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A Prize for Perry

Written by Arts, Culture

The artist, writer, and presenter Grayson Perry has been awarded the 2020 Erasmus Prize in recognition of his contribution to art and society.

The Dutch award, presented annually to a figure who has “made an exceptional contribution to the humanities, the social sciences or the arts”, comes with €150,000 in prize money. Perry expressed his gratitude for the prize, which will be formally presented by King Willem-Alexander in November, writing that he was “extremely touched.” The 59-year-old Essex artist was presented the award “for the insightful way he tackles questions of beauty and craftsmanship while addressing wider social and cultural issues”.

Grayson Perry is one of the most popular and recognisable artists in Britain today, known for his distinctive ceramics and extravagant cross-dressing.

Grayson Perry is one of the most popular and recognisable artists in Britain today, known for his distinctive ceramics and extravagant cross-dressing. He is also a successful communicator of art, and has made frequent television appearances presenting BAFTA-winning documentaries and on programmes such as Have I Got News for You and Gogglebox. Perry rose to public prominence after winning the 2003 Turner Prize, and since then he has been dissecting the tastes, tribes, and stories within British society to great acclaim.

The award is named after Erasumus of Rotterdam, the Dutch Humanist philosopher, and winners often embody his Humanist principles in some way.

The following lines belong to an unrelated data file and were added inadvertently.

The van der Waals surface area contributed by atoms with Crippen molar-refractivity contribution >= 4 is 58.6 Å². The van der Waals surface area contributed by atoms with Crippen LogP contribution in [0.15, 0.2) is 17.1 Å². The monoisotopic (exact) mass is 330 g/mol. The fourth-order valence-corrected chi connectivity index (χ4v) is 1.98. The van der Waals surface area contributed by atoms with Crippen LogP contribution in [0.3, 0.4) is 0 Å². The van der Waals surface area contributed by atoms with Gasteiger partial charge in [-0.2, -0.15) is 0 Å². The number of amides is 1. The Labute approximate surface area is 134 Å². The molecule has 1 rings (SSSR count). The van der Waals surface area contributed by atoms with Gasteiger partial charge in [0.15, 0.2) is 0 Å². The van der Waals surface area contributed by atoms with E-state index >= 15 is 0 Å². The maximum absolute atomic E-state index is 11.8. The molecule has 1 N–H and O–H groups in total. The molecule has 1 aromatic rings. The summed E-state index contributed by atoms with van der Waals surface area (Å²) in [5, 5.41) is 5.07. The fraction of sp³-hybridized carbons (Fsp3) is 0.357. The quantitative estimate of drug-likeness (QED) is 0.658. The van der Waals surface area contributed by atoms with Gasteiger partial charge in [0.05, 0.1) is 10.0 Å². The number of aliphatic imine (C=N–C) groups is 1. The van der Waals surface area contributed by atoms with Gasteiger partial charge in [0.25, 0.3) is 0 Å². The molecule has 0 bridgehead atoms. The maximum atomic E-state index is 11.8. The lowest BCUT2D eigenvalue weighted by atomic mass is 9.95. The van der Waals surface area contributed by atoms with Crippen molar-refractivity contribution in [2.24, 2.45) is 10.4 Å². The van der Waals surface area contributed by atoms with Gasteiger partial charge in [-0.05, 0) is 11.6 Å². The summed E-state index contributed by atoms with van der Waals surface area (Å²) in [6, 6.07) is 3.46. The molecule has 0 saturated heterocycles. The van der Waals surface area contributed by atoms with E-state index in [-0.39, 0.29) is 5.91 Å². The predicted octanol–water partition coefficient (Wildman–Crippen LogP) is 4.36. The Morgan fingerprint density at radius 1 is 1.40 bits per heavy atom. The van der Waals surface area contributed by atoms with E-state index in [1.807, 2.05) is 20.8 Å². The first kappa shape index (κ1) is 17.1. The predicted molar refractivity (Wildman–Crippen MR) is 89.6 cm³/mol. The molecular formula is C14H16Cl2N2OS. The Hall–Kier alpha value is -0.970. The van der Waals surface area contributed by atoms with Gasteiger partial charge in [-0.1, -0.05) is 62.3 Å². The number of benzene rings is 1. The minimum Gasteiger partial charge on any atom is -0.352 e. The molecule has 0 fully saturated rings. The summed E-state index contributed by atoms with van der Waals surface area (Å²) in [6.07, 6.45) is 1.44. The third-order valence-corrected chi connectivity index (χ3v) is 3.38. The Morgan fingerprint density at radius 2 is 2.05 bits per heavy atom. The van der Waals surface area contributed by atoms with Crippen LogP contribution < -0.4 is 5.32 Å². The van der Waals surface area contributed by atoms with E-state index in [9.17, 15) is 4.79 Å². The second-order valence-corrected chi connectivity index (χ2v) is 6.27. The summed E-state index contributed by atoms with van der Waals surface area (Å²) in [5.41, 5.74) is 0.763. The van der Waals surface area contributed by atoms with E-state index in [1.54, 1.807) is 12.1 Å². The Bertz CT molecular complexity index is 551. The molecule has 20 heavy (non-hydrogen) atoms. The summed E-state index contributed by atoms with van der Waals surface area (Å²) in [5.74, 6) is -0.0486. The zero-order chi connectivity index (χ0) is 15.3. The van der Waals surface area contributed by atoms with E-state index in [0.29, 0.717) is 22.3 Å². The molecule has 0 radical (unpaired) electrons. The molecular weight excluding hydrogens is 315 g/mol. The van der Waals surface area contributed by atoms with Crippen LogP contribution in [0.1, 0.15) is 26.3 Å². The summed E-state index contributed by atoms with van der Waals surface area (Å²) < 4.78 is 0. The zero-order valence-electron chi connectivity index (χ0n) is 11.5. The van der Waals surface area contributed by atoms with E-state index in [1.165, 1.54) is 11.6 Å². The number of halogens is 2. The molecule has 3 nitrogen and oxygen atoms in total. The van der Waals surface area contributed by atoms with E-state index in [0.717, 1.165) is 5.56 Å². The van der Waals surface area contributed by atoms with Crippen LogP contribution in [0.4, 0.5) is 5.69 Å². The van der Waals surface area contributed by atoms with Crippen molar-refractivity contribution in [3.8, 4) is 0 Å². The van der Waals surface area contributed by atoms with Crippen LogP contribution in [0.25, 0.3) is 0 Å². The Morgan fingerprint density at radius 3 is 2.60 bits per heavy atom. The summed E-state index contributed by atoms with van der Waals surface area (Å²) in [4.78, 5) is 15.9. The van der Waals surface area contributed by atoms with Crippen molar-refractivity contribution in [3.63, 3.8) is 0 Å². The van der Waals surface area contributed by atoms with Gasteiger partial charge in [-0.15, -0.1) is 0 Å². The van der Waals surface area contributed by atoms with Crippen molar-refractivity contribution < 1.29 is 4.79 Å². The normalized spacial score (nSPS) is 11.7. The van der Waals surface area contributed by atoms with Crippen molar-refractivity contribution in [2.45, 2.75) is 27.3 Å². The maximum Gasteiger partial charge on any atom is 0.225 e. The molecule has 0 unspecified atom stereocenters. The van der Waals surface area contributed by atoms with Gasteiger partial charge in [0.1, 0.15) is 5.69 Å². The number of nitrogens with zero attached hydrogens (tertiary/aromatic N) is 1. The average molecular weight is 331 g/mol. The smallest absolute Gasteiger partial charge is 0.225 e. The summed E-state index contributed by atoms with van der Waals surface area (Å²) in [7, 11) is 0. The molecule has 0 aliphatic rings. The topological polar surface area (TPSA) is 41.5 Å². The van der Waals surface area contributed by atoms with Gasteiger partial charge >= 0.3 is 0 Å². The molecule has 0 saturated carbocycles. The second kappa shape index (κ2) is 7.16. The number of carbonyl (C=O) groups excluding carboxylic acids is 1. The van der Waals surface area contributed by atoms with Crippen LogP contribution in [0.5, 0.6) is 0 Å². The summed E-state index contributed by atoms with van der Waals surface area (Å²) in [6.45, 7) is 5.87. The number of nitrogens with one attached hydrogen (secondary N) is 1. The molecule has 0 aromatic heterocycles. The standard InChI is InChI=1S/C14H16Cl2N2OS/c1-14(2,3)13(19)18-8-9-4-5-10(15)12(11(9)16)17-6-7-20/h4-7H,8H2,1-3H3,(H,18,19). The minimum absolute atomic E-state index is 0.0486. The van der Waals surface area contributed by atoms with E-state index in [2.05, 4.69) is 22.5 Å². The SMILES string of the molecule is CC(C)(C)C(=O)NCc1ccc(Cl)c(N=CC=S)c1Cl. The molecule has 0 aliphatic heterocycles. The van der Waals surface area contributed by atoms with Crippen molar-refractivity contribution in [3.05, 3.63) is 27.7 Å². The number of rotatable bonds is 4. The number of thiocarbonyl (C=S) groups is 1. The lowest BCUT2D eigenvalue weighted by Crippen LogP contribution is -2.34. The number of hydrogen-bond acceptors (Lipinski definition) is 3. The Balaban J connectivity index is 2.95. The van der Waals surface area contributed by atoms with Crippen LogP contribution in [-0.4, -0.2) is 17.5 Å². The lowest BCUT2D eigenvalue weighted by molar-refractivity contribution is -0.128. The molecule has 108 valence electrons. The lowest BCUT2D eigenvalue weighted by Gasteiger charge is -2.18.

Since 1958, the Erasmus prize has been annually awarded to a person or organization to recognize their contribution to society. Previous winners include Charlie Chaplin, Marc Chagall and Wikipedia. The last British visual artist to win was Henry Moore in 1968, and Perry described his “imposter syndrome” in response to being ranked among such luminaries. The award is named after Erasumus of Rotterdam, the Dutch Humanist philosopher, and winners often embody his Humanist principles in some way. Perry was praised for his ability to create “a platform for an open and inclusive debate” and for “demonstrating that art belongs to everybody and should not be an elitist affair”.

The award is themed every year, and this year’s theme is ‘The power of the image in the digital era’, which is a topic Perry has often explored in his work. The Praemium Erasmianum Foundation, which presents the award, claimed that “at a time when we are constantly bombarded with images, Perry has developed a unique visual language.” Rather than receiving the prize for a particular piece of art, it is in recognition of his achievements in general. The judges also credited “the insightful way he tackles questions of beauty and craftsmanship while addressing wider social and cultural issues.”

Last modified: 13th March 2020

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